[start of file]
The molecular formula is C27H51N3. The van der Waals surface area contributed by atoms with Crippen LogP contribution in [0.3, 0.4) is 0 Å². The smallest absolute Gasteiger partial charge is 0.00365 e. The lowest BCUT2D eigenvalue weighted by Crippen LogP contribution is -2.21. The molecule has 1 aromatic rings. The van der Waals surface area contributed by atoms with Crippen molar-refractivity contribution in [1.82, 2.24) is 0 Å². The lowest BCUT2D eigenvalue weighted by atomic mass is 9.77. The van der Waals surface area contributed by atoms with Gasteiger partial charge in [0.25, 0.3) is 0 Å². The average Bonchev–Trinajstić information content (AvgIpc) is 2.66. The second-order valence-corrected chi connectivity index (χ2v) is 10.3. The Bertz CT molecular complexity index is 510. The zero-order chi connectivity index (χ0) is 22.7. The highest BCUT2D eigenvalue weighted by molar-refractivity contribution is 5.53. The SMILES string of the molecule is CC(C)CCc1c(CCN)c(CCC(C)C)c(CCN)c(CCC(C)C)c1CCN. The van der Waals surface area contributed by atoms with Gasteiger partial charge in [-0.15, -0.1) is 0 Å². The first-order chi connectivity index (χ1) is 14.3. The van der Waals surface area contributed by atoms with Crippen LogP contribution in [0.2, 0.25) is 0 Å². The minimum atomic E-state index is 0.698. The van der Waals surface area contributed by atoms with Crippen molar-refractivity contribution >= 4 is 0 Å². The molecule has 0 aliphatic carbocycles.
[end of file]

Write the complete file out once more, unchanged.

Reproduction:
The molecular formula is C27H51N3. The van der Waals surface area contributed by atoms with Crippen LogP contribution in [0.3, 0.4) is 0 Å². The smallest absolute Gasteiger partial charge is 0.00365 e. The lowest BCUT2D eigenvalue weighted by Crippen LogP contribution is -2.21. The molecule has 1 aromatic rings. The van der Waals surface area contributed by atoms with Crippen molar-refractivity contribution in [1.82, 2.24) is 0 Å². The lowest BCUT2D eigenvalue weighted by atomic mass is 9.77. The van der Waals surface area contributed by atoms with Gasteiger partial charge in [0.25, 0.3) is 0 Å². The average Bonchev–Trinajstić information content (AvgIpc) is 2.66. The second-order valence-corrected chi connectivity index (χ2v) is 10.3. The Bertz CT molecular complexity index is 510. The zero-order chi connectivity index (χ0) is 22.7. The highest BCUT2D eigenvalue weighted by molar-refractivity contribution is 5.53. The SMILES string of the molecule is CC(C)CCc1c(CCN)c(CCC(C)C)c(CCN)c(CCC(C)C)c1CCN. The van der Waals surface area contributed by atoms with Gasteiger partial charge in [-0.15, -0.1) is 0 Å². The first-order chi connectivity index (χ1) is 14.3. The van der Waals surface area contributed by atoms with Crippen LogP contribution in [0.2, 0.25) is 0 Å². The minimum atomic E-state index is 0.698. The van der Waals surface area contributed by atoms with Crippen molar-refractivity contribution >= 4 is 0 Å². The molecule has 0 aliphatic carbocycles.